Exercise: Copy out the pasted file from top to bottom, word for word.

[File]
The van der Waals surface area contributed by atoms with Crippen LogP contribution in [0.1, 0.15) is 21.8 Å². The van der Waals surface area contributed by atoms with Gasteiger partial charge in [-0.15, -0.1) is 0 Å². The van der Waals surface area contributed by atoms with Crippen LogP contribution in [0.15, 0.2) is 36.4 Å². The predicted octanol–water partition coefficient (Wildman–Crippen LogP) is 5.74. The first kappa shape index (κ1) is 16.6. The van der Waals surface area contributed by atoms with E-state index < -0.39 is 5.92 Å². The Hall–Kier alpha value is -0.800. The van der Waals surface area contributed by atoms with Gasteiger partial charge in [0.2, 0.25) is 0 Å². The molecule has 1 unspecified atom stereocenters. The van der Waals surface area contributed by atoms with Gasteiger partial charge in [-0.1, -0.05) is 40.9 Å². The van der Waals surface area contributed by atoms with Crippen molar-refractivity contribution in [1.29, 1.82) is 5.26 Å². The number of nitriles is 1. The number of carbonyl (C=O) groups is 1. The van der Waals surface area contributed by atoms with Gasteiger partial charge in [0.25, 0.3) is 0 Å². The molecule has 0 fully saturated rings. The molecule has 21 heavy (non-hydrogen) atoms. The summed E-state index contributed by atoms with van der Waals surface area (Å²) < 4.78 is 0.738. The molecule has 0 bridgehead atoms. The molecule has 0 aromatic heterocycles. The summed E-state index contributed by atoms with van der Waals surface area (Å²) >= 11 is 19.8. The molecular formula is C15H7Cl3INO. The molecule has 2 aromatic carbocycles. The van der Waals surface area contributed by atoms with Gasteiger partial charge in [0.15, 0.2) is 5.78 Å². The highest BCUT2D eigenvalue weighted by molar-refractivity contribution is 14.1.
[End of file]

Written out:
The van der Waals surface area contributed by atoms with Crippen LogP contribution in [0.1, 0.15) is 21.8 Å². The van der Waals surface area contributed by atoms with Gasteiger partial charge in [-0.15, -0.1) is 0 Å². The van der Waals surface area contributed by atoms with Crippen LogP contribution in [0.15, 0.2) is 36.4 Å². The predicted octanol–water partition coefficient (Wildman–Crippen LogP) is 5.74. The first kappa shape index (κ1) is 16.6. The van der Waals surface area contributed by atoms with E-state index < -0.39 is 5.92 Å². The Hall–Kier alpha value is -0.800. The van der Waals surface area contributed by atoms with Gasteiger partial charge in [0.2, 0.25) is 0 Å². The molecule has 1 unspecified atom stereocenters. The van der Waals surface area contributed by atoms with Gasteiger partial charge in [-0.1, -0.05) is 40.9 Å². The van der Waals surface area contributed by atoms with Crippen molar-refractivity contribution in [1.29, 1.82) is 5.26 Å². The number of nitriles is 1. The number of carbonyl (C=O) groups is 1. The van der Waals surface area contributed by atoms with Gasteiger partial charge in [0.25, 0.3) is 0 Å². The molecule has 0 fully saturated rings. The molecule has 21 heavy (non-hydrogen) atoms. The summed E-state index contributed by atoms with van der Waals surface area (Å²) < 4.78 is 0.738. The molecule has 0 bridgehead atoms. The molecule has 0 aromatic heterocycles. The summed E-state index contributed by atoms with van der Waals surface area (Å²) >= 11 is 19.8. The molecular formula is C15H7Cl3INO. The molecule has 2 aromatic carbocycles. The van der Waals surface area contributed by atoms with Gasteiger partial charge in [0.15, 0.2) is 5.78 Å². The highest BCUT2D eigenvalue weighted by molar-refractivity contribution is 14.1.